The hopes you had for yourself (or others)  might have crashed and burned.

Maybe, you think to yourself, the critics are right this time.

My dreams were too big.

My plans were too ambitious.

I risked too much.

I should have waited. Chosen the other path.

Selected a different destination. Acted sooner.

Maybe I should throw in the towel. Consider it a loss.

Learn my lesson. Play it safe.

No way — you can’t quit now.
You have what it takes to win!

Persevere through the difficulties.

Ignore the critics.

Have the courage to stay the course!

“Sooner or later you have to make a choice . . . leave behind your passion, your dream — or have the strength to look past all the discouraging faces and look at yourself and know that you have what it takes . . . and you will prove them wrong” [Unknown].

Whatever you are, stay the course!

Deanna

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Walk with the dreamers, the believers, the courageous, the cheerful, the planners, the doers, the successful people with their heads in the clouds and their feet on the ground.

Let their spirit ignite a fire within you to leave this world better than when you found it . . . ” ~ Wilferd Peterson

I was talking with a new friend yesterday who works in the educational field. She told me that for as long as she could remember she has wanted to be a writer.

She seeks out opportunities to write.

She writes for herself.

She writes for others.

This isn’t some passing fling with a dream.

It’s her passion.

And although becoming a bona fide writer is something she really wants, she isn’t quite sure. Her family says it’s not a real dream. Not something worth standing on. Not something worth chasing after. Not practical.

But the desire has remained.  A small ember glows within. The hope that one day, it might just become real.

What turns the whisper of a dream
into the flaming passion of doing what you love?

For many (for me) it is walking with dreamers and believers.

Listening to their advice, eavesdropping on their conversations.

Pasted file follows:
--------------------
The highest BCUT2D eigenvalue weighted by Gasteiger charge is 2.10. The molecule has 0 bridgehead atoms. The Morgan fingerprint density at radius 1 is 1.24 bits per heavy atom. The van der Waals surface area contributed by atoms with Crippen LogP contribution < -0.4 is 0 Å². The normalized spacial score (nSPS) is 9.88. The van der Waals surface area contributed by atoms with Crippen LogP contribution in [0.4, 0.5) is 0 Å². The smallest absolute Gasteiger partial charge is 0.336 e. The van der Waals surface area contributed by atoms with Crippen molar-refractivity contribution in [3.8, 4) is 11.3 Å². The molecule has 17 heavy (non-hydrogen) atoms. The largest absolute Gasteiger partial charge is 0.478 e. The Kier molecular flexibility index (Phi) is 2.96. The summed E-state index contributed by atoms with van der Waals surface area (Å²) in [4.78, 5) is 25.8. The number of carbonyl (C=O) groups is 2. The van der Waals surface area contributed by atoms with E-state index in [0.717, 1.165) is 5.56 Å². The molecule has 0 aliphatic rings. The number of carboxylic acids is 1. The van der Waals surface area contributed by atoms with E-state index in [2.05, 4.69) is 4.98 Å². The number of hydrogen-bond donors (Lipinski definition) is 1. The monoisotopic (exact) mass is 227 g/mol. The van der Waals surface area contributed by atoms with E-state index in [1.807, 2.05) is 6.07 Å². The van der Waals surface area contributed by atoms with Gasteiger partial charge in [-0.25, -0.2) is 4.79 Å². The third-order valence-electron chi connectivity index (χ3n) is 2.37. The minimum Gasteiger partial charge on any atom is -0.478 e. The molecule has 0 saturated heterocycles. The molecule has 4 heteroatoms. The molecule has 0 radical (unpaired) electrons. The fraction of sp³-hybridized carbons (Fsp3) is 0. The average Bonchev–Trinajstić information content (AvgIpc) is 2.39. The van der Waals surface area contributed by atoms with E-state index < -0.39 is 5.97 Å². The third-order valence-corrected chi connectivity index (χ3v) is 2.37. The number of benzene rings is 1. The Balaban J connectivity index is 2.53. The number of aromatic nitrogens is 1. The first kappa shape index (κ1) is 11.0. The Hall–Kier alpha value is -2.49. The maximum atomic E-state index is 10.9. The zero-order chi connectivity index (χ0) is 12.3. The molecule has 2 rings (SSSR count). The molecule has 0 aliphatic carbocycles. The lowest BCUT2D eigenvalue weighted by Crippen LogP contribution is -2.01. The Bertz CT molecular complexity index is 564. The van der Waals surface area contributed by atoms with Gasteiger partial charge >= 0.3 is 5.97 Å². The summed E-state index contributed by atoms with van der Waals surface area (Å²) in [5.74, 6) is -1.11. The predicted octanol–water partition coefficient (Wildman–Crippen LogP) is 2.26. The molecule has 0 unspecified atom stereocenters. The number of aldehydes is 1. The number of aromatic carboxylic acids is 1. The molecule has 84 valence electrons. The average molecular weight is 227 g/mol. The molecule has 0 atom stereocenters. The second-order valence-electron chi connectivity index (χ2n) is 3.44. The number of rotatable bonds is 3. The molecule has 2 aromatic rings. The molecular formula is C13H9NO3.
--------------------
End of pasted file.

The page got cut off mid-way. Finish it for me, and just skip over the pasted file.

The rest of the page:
It is staying in the company of the courageous and successful people.

Learning from their mistakes, allowing their inspiration to fuel my dreams.

It is remaining near the cheerful and the doers.

Borrowing their passion, drinking in their determination.

Sometimes, all you need to step into your destiny, is someone who is doing it to tell you it is possible. To issue the challenge: “Why not? Why not you? Why not now?”

If you hear a voice within you say,
“You cannot paint,”
then by all means paint,
and that voice will be silenced.
~ Vincent Van Gogh

Take advice from those who are doers. By all means, silence the voice that says you cannot live your dream, by living it.

Whatever you are, walk with the dreamers!

Deanna

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The man who makes no mistakes does not usually make anything”  [Edward Phelps].

Did you happen to watch the match-up between the Vikings and the Saints last night?  Not that I’m a big fan of either team, but it was painful to see Brett Farve throw so many interceptions — seven before the game went into sudden death overtime.

Ouch!

Regardless of your past success, the size of your salary, the experience listed on your resume, the diplomas hanging on your wall, or how much momentum you have propelling you forward, sometimes you make a huge mistake (or many small mistakes).

It could be any one of a number of things: distracted, tired, trying to do too much, or not taking advantage of an opportunity. You were rushed, or the ball slipped, or you didn’t see the opposing player ready to sneak in and steal it all.

Whatever you do, don’t let making a mistake deceive you into stopping what you’re doing.  “While one person hesitates because he feels inferior, the other is busy making mistakes and becoming superior”  [Henry C. Link].

Keep at it. Yes, there will be mistakes and missteps, misinformation and interceptions. So what? No one is perfect — not 100% of the time.  Do the best you can with the knowledge and resources you have and keep moving forward. Make mistakes, learn from them. That’s the only way you will grow and eventually get it right.

As you begin to take action toward the fulfillment of your goals and dreams,
you must realize that not every action will be perfect.

Not every action will produce the desired result.
Not every action will work.

Making mistakes, getting it almost right,
and experimenting to see what happens
are all part of the process of eventually getting it right.